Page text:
The Psychology of Patient Motivation after Total Hip Arthroplasty Procedures


Physical therapists are just that: physical therapists. There is very little formal training in addressing the psychological factors that have been proven to impact patient outcomes. Yet, its important for hands-on healthcare professionals to understand how they can play a role in patient motivation.

In a recent study covering the Psychological Aspects of Rehabilitation as Perceived by Physical Therapists, the authors summarized this notion, stating:

“An individual’s injury treatment is influenced by emotional, behavioral, and situational factors. Psychosocial factors, in relation to patients’ experience of pain, may explain why some patients are unable to make a full recovery. The World Health Organization’s, International Classification of Function, Disability and Health recognizes pain as a subjective experience and have suggested healthcare professionals shift from treating in a biomedical perspective to a biopsychosocial perspective. The biopsychosocial model recognizes the biological factors pertaining to the disease, injury, or condition, as well as the psychological factors and social factors that contribute to the patient’s pain and rehabilitation experience that could not otherwise be explained by the biomedical model.”2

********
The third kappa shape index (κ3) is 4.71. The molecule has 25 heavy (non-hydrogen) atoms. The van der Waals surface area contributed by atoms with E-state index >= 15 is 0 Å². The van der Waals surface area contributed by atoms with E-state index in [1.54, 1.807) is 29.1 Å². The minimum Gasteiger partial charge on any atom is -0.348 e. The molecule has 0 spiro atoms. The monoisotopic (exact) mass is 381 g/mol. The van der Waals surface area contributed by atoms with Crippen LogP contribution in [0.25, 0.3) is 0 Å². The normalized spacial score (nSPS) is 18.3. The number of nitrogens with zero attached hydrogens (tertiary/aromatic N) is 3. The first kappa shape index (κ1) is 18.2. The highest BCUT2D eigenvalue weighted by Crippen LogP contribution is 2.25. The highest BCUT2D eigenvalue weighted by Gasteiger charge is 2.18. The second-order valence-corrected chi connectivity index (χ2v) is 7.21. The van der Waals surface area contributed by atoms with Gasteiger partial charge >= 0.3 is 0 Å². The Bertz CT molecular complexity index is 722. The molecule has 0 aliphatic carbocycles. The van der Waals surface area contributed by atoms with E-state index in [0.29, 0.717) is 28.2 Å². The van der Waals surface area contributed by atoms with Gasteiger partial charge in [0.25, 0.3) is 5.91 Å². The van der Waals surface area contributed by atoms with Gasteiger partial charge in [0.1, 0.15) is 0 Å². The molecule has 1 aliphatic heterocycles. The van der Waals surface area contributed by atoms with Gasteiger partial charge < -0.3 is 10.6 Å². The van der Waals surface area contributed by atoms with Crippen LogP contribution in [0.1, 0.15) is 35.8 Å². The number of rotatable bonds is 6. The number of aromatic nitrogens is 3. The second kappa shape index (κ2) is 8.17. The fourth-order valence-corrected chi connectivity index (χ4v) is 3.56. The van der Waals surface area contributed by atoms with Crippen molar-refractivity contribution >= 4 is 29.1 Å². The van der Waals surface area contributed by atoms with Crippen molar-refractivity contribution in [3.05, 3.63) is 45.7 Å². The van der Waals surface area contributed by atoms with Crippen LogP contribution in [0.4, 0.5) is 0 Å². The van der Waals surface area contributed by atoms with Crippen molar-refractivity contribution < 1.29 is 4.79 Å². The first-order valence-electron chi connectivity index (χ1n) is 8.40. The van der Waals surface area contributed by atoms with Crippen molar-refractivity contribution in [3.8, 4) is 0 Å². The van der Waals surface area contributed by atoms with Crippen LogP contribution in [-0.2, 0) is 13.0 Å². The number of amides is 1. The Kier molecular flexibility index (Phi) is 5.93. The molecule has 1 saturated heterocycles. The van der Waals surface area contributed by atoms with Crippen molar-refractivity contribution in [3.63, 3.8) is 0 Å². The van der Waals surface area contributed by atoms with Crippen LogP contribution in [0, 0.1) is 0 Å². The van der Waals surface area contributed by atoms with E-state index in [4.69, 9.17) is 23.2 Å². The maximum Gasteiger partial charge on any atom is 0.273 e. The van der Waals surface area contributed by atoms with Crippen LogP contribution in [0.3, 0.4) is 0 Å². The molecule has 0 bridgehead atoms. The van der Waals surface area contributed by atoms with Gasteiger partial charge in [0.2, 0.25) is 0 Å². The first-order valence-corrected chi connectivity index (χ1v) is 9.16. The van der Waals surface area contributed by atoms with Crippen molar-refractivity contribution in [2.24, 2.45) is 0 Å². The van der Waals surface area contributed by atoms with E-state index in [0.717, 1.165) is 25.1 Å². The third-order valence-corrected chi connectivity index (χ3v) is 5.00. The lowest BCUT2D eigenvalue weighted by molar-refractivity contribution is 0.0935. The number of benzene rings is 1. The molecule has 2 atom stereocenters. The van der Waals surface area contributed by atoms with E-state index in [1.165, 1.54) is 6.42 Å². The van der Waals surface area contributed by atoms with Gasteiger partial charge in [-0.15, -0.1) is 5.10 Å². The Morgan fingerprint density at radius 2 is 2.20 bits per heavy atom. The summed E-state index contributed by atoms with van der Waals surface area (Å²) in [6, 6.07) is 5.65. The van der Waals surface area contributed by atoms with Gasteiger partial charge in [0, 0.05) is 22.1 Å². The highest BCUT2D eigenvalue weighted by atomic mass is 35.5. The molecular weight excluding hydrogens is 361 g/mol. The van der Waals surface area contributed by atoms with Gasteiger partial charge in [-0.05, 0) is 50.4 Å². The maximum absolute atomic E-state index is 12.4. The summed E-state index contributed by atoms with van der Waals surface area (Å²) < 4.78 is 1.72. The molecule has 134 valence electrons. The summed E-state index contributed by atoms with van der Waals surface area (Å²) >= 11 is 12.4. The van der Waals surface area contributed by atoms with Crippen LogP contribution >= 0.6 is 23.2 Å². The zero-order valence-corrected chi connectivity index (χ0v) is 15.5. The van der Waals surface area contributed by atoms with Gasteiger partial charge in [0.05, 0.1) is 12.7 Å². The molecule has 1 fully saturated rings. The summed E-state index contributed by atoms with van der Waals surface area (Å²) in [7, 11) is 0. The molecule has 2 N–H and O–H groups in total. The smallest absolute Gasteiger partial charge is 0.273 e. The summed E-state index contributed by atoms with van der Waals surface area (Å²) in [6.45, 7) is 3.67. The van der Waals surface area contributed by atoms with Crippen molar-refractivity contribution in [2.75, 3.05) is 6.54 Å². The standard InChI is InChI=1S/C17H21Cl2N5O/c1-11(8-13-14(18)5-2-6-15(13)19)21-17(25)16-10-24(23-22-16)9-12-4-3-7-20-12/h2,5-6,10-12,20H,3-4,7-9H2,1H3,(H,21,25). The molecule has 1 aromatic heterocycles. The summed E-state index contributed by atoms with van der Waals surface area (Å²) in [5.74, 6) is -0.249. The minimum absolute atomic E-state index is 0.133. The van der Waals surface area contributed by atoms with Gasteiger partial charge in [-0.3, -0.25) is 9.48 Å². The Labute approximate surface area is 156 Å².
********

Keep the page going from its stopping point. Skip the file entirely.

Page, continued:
What psychological obstacles should physical therapists be on the lookout for before they impact rehabilitation and recovery? Existing research suggests the most common include:2

  • Pain perceptions
  • Catastrophizing
  • Fear
  • Anxiety
  • Depression
  • Anger
  • Self-efficacy
  • Sociodemographics
  • Lack of social support

In serious cases, these issues will require help from mental health specialists to be appropriately managed. In the scope of physical therapy practice, however, there are some important principles that can be followed to increase patient satisfaction and rehabilitation outcomes after total hip arthroplasty procedures.


Top 3 Motivation Principles:

1. Positivity: When speaking with your patients about the progress they’ve made (or even lack thereof), utilize positive verbiage. This can make them feel better about the work that they’ve been doing, potentially motivating them to keep going above and beyond.